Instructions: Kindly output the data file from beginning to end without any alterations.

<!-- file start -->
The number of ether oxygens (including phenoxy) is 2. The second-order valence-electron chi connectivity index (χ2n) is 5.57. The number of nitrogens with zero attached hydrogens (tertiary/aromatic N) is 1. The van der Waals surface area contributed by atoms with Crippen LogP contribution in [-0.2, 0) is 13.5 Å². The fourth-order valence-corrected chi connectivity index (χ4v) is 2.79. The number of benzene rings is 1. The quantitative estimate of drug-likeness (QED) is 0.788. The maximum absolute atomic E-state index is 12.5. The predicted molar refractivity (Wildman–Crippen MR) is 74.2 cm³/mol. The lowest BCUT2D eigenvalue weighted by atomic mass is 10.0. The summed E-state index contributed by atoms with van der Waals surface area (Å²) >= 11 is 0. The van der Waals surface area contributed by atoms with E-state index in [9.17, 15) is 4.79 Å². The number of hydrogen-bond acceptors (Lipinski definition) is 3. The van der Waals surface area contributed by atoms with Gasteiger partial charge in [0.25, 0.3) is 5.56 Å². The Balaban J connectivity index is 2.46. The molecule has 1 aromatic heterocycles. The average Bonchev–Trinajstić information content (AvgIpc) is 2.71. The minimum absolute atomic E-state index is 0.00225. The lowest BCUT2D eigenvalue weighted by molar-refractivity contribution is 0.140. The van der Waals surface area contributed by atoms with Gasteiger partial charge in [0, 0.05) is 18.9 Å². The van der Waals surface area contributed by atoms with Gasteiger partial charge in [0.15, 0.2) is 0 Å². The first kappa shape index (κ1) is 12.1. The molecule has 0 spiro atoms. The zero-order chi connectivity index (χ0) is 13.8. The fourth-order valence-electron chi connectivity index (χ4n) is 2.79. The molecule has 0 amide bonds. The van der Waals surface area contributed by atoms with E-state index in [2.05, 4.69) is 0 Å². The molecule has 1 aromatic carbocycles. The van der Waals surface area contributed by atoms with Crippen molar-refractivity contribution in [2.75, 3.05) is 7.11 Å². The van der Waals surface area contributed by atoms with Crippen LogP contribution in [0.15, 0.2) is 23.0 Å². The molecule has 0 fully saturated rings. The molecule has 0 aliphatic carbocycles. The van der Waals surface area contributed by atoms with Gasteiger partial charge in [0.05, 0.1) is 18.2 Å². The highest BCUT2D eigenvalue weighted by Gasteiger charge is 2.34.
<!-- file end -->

The number of ether oxygens (including phenoxy) is 2. The second-order valence-electron chi connectivity index (χ2n) is 5.57. The number of nitrogens with zero attached hydrogens (tertiary/aromatic N) is 1. The van der Waals surface area contributed by atoms with Crippen LogP contribution in [-0.2, 0) is 13.5 Å². The fourth-order valence-corrected chi connectivity index (χ4v) is 2.79. The number of benzene rings is 1. The quantitative estimate of drug-likeness (QED) is 0.788. The maximum absolute atomic E-state index is 12.5. The predicted molar refractivity (Wildman–Crippen MR) is 74.2 cm³/mol. The lowest BCUT2D eigenvalue weighted by atomic mass is 10.0. The summed E-state index contributed by atoms with van der Waals surface area (Å²) >= 11 is 0. The van der Waals surface area contributed by atoms with E-state index in [9.17, 15) is 4.79 Å². The number of hydrogen-bond acceptors (Lipinski definition) is 3. The van der Waals surface area contributed by atoms with Gasteiger partial charge in [0.25, 0.3) is 5.56 Å². The Balaban J connectivity index is 2.46. The molecule has 1 aromatic heterocycles. The average Bonchev–Trinajstić information content (AvgIpc) is 2.71. The minimum absolute atomic E-state index is 0.00225. The lowest BCUT2D eigenvalue weighted by molar-refractivity contribution is 0.140. The van der Waals surface area contributed by atoms with Gasteiger partial charge in [0, 0.05) is 18.9 Å². The van der Waals surface area contributed by atoms with Gasteiger partial charge in [0.15, 0.2) is 0 Å². The first kappa shape index (κ1) is 12.1. The molecule has 0 spiro atoms. The zero-order chi connectivity index (χ0) is 13.8. The fourth-order valence-electron chi connectivity index (χ4n) is 2.79. The molecule has 0 amide bonds. The van der Waals surface area contributed by atoms with E-state index in [2.05, 4.69) is 0 Å². The molecule has 1 aromatic carbocycles. The van der Waals surface area contributed by atoms with Crippen molar-refractivity contribution in [2.75, 3.05) is 7.11 Å². The van der Waals surface area contributed by atoms with Crippen LogP contribution in [0.15, 0.2) is 23.0 Å². The molecule has 0 fully saturated rings. The molecule has 0 aliphatic carbocycles. The van der Waals surface area contributed by atoms with Gasteiger partial charge in [0.05, 0.1) is 18.2 Å². The highest BCUT2D eigenvalue weighted by Gasteiger charge is 2.34.